I really wanted to love this book because this is the first I've read of his, but I can't say that I did. Sure, there were a few parts I liked, but to be honest it wasn't that enjoyable to read. He sort of drones on and on about various things that I have no interest in. That sentence reads harsher than intended, but what can you do. In any case, here were the highlights.
- When speaking of his jazz-loving father and how he tried to get his children to love jazz as much as he did: "Aside from replaying the tune on your own instrument, how could you prove you were really listening? It was as if he expected us to change color at the end of each selection."
- When he described his father's excitement at all of his children learning instruments and creating a jazz band together: "You certainly couldn't accuse him of being unsupportive. His enthusiasm bordered on mania." - Hahahahah, "mania."
- "And then, eventually, the New York skyline would appear on the horizon and we'd all stop talking. If you happen to live there, it's always refreshing to view Manhattan from afar. Up close the city constitutes an oppressive series of staircases, but from a distance it inspires fantasies of wealth and power so profound that even our communists are temporarily rendered speechless."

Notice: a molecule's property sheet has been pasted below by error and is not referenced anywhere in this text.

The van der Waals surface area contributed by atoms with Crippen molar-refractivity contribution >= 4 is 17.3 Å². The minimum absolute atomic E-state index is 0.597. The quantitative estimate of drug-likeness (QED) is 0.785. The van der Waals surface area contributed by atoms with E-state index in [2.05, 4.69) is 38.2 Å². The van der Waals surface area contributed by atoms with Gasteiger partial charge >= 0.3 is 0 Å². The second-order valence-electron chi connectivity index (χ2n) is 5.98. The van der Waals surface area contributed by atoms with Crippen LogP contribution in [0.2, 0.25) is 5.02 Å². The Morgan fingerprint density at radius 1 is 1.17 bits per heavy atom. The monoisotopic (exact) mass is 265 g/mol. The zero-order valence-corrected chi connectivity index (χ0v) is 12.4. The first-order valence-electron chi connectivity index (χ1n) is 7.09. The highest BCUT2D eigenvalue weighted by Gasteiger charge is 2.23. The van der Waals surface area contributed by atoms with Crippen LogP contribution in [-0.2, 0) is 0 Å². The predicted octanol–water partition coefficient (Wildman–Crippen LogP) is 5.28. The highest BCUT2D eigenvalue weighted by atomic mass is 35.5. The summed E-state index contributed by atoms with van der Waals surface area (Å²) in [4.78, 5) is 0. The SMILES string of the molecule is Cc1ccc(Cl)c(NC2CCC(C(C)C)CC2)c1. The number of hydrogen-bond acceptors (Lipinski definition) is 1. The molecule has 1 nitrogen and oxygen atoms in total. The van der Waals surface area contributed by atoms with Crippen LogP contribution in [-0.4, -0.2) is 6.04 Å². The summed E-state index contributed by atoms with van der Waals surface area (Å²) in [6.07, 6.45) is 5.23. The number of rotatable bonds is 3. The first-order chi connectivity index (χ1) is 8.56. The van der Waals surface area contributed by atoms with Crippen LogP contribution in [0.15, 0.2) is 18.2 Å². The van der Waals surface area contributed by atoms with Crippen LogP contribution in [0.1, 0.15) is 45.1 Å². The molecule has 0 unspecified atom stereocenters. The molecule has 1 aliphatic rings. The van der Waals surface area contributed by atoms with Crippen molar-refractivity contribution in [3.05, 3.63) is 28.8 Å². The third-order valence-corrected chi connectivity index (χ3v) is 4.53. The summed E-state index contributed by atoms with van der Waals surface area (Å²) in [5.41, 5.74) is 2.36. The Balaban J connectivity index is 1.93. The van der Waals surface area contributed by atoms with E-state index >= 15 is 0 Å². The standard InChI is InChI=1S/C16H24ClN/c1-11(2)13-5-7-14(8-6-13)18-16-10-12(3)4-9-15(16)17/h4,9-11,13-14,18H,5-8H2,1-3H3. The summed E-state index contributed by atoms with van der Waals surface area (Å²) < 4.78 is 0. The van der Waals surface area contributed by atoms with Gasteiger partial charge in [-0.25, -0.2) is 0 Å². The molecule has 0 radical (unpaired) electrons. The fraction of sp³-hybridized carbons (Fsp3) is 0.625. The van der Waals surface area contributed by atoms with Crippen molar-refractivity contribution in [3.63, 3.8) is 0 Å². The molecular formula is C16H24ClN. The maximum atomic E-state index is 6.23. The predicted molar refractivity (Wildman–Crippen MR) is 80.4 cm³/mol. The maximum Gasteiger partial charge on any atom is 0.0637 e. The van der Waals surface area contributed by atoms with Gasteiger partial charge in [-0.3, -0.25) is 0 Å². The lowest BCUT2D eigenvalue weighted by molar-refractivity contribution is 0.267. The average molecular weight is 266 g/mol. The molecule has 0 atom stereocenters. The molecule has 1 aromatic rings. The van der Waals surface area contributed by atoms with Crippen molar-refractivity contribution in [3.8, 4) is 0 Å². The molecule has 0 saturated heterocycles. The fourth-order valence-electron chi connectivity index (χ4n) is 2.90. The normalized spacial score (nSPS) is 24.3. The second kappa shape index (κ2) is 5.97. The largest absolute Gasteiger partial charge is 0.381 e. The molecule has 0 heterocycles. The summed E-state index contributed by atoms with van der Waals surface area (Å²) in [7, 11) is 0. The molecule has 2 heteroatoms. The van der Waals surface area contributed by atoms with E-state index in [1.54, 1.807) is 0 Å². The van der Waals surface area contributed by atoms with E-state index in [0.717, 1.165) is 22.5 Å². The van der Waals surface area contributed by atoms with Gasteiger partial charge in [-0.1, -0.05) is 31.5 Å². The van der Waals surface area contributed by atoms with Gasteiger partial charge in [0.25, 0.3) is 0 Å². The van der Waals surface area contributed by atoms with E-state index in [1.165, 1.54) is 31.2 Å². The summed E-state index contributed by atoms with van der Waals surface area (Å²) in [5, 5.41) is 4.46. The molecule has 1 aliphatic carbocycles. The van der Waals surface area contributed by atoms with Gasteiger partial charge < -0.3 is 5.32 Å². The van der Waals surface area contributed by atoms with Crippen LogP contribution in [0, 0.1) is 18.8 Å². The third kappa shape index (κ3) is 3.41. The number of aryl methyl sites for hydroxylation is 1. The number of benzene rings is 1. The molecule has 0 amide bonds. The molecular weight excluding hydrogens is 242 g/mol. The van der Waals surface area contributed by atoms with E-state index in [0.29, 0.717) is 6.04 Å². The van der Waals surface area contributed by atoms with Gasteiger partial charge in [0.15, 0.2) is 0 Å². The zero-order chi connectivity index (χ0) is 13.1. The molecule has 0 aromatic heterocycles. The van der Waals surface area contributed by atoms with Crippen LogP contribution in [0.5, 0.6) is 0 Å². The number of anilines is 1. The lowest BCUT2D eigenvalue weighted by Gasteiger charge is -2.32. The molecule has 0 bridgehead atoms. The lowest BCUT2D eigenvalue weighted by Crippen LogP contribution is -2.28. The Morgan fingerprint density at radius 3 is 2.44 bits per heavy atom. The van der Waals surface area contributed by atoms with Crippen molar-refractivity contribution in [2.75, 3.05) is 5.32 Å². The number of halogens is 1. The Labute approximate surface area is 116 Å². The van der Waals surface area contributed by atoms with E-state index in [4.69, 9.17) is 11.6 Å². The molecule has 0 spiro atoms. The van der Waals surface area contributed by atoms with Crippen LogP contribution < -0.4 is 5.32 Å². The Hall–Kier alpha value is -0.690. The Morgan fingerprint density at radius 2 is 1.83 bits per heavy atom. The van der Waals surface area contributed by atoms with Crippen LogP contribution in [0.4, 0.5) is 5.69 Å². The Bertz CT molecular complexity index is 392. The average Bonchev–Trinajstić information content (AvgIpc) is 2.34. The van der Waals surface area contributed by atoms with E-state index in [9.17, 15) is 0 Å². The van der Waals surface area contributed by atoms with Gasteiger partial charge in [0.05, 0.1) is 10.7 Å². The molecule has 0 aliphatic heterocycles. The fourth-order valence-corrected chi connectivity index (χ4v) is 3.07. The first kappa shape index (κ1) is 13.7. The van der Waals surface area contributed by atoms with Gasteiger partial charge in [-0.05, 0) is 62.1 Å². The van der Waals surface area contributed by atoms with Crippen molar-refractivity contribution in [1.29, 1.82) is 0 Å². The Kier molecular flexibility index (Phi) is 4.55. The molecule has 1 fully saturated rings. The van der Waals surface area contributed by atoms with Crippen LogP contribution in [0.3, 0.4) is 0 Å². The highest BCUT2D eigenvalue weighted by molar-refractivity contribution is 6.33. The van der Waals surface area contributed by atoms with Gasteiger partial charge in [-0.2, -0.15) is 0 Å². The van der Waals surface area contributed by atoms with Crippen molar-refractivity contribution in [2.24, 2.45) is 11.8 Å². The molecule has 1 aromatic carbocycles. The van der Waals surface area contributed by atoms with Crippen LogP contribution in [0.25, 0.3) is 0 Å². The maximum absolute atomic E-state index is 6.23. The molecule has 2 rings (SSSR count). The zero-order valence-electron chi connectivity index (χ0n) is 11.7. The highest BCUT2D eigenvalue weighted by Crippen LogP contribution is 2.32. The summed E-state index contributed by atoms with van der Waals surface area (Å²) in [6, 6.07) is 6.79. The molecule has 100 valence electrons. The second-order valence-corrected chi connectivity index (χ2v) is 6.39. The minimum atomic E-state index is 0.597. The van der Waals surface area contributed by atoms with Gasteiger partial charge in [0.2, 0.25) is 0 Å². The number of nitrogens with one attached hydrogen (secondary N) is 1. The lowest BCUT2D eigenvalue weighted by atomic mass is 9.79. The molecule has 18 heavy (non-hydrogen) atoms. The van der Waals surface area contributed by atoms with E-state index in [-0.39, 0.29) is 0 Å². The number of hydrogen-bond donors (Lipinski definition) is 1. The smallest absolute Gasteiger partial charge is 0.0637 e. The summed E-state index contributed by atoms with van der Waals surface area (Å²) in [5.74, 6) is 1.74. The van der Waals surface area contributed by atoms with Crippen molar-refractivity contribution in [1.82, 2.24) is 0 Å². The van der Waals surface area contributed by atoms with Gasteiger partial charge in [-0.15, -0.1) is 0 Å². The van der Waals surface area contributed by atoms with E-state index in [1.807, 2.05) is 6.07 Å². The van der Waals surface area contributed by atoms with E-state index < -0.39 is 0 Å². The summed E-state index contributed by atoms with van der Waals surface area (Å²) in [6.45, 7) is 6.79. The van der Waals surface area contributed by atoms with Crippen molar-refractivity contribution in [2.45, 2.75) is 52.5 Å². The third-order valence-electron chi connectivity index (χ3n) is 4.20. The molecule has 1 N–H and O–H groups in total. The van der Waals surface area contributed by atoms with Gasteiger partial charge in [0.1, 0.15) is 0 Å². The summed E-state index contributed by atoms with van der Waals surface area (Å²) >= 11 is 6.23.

- This next excerpt from the book just really made me laugh and I scanned it and printed it mainly so I could send it to my Dad who'll go nuts for it:
- When talking about NYC's motto: "I don't speak Latin but have always assumed that the city motto translates to either Go Home or We Don't Like You, Either."
All in all, not a huge fan of his so I don't think I'll read any more by him. But I will seek out his sister Amy Sedaris since all of his anecdotes about her were hysterical. Plus I've always intended to read something from her anyway so it's about time.